I am no political expert.
In fact, I’m probably furthest from that. However, I do like to keep myself pretty well informed. Especially because Election Day is now less than a week away. And seeing as this was one h*ll of a presidential campaign run, it’s hard not to want to be well-informed.
(Sidenote: It’s times like this, that I reaaallly miss Tim Russert. He just had an excellent way of explaining politics that made it fascinating. Election night coverage will not be the same without him …)
Anyways, I strongly believe in the right to vote. After all, democracy (and, a-hem … not free market) is what this country was founded on. And while I agree that campaigning is needed in order to promote a candidate’s platform, I don’t agree when someone tries to tell you how to vote. That, of course, does not mean that people aren’t allowed to debate with each other about who they support or don’t support a particular candidate.
Let me reiterate that one more time. I don’t agree when someone tries to tell you how to vote.
And why am I bringing this up now? Well of course, it’s because I have a story to tell.
Last Tuesday I dropped my parents off at the airport. They were on their way to Turkey and Greece to participate on a tour based on the travels of St. Paul. (Uh huh … you probably already know where this is going.) Because my car has been acting up, I suggested that we take their car to the airport. That way they could pack the car while waiting for me to drive over to their house.
So the drive to the airport was a smooth ride. So smooth that I considered “borrowing” their car for the two weeks they would be away. Never mind that she had a rosary (and a Franciscan Tau) hanging off her rear view mirror … I would have totally “borrowed” it for a couple weeks. The conversation was light. As we just got back from my cousin’s wedding, we talked about how great it was to be in the same room with everyone again.
It wasn’t until we got to the airport curb where the main part of my story takes place. As we were pulling out their luggage from the trunk, I glanced down at the bumper sticker that she’s had on her bumper forever (“Love a Franciscan: 2B1 Ask 1″) and chuckled like I always did when I spotted it. (As I’ve said in the past, my mom is very strong in her Catholic faith.) But then I glanced to the right of that sticker and saw a “Vote No on Proposal 2” bumper sticker. (More on Prop 2 in a bit.)
After helping them unload their luggage, I turned to give Dad a hug and kiss. And as I lean in to give my mom her hug, she pushes my hair off my shoulder and whispers in my ear, “Don’t forget to vote for McCain. And don’t forget to vote No on 2.” In which I promptly kissed her on her cheek and wished her a safe and fun trip. I briefly shook my head afterwards and thought, “Yup, should have seen that coming.”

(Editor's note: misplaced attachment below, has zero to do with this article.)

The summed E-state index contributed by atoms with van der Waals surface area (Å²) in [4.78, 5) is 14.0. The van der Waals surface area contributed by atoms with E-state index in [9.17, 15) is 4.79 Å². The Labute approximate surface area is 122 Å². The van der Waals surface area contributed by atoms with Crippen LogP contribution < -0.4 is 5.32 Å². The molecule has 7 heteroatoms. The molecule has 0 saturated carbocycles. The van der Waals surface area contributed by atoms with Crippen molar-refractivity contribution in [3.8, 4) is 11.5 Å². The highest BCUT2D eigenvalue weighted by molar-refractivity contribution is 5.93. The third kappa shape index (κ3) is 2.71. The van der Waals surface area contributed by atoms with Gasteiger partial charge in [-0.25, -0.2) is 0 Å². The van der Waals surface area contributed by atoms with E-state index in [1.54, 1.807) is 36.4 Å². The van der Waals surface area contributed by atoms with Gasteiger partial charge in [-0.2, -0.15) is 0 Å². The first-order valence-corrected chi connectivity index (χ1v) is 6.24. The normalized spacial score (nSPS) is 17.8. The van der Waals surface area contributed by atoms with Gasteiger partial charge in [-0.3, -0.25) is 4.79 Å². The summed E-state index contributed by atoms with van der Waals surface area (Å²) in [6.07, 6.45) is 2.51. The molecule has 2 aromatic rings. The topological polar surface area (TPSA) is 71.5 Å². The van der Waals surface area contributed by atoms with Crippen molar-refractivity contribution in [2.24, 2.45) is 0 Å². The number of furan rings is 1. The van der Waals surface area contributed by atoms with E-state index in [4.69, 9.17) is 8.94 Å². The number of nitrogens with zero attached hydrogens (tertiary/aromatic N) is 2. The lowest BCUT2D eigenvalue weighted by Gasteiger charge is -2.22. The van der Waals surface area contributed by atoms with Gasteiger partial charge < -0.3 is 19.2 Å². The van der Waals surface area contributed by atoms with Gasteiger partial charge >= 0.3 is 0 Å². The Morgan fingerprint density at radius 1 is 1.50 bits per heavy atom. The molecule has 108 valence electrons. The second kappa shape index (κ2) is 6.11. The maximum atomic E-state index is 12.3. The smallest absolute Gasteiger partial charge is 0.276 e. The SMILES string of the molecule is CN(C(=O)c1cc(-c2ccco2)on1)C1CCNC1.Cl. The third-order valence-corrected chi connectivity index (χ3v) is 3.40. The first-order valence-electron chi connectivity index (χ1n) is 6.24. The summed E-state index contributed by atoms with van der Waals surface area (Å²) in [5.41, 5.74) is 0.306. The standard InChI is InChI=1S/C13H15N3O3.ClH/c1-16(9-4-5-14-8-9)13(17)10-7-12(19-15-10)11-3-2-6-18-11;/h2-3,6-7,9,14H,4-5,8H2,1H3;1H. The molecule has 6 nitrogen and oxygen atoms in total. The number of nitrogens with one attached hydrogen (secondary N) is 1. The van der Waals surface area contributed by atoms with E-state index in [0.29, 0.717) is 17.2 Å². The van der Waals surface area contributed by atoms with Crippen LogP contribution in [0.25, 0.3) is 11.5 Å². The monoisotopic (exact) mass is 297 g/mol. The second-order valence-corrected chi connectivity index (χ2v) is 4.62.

For those of you that aren’t familiar, Michigan’s Prop 2 is a proposal to allow for embryonic stem cell research within the state. In the past, my mom and I have had conversations about stem cell research. My mom, of course being a devout Catholic does not support any type of stem cell research (and yes, of course she’s a “Right to Life” person as well).
And myself? Well the truth is, I’m still trying to determine how I feel about it; which is exactly what I told her. And that’s because of my own personal experience with our one and only IVF cycle and the one lone blastocyte that was left for us to freeze (to see what happened to that one embie … click here).
However, after that little bit at the airport … I felt myself fighting off every urge to vote Yes, just to cancel out her vote. But I won’t do that. I will make an informed, unbiased decision before November 4th. And I will make it based on my own opinions.
And I won’t let her (or anyone else, for that matter) know how I voted either.
Because while I support the need to campaign and to rally for whatever (or whomever) you’re voting on (or for) … and while I don’t hold anything against those that openly show how (or who) they’re voting … I personally believe that my vote is confidential.
The important thing is that everyone should go out and vote. For no other reason than BECAUSE YOU CAN.
As for whether or not I decided to “borrow” the car for a couple weeks … well, as you can guess, I decided against it. The icing on the cake was when I had no choice but to head straight to my doctor’s appointment after being stuck in the mid-morning rush hour traffic.
Which doctor and for which appointment, you might ask? Well, of all things … it was my first appointment with my new OB/Gyn.
Uh, so yeah. I hid the car at the back of the lot. I so didn’t feel like getting into it with any person who may be for or against Proposal 2.
One Reply to “Political Non-Pundit”
Oh man, I totally miss Tim Russert.
I’m always totally mystified by people who don’t want to share who they vote for. Maybe it’s because I am such a loudmouth about who I do vote for. Is it wanting to avoid conflict? Tell me this much at least!
My dad is also super Catholic and pro-life. He has the license plate.
And dude, Indiana’s “special questions” are never interesting at all. Our questions this time were about township assessors and a schools bond. Borrring…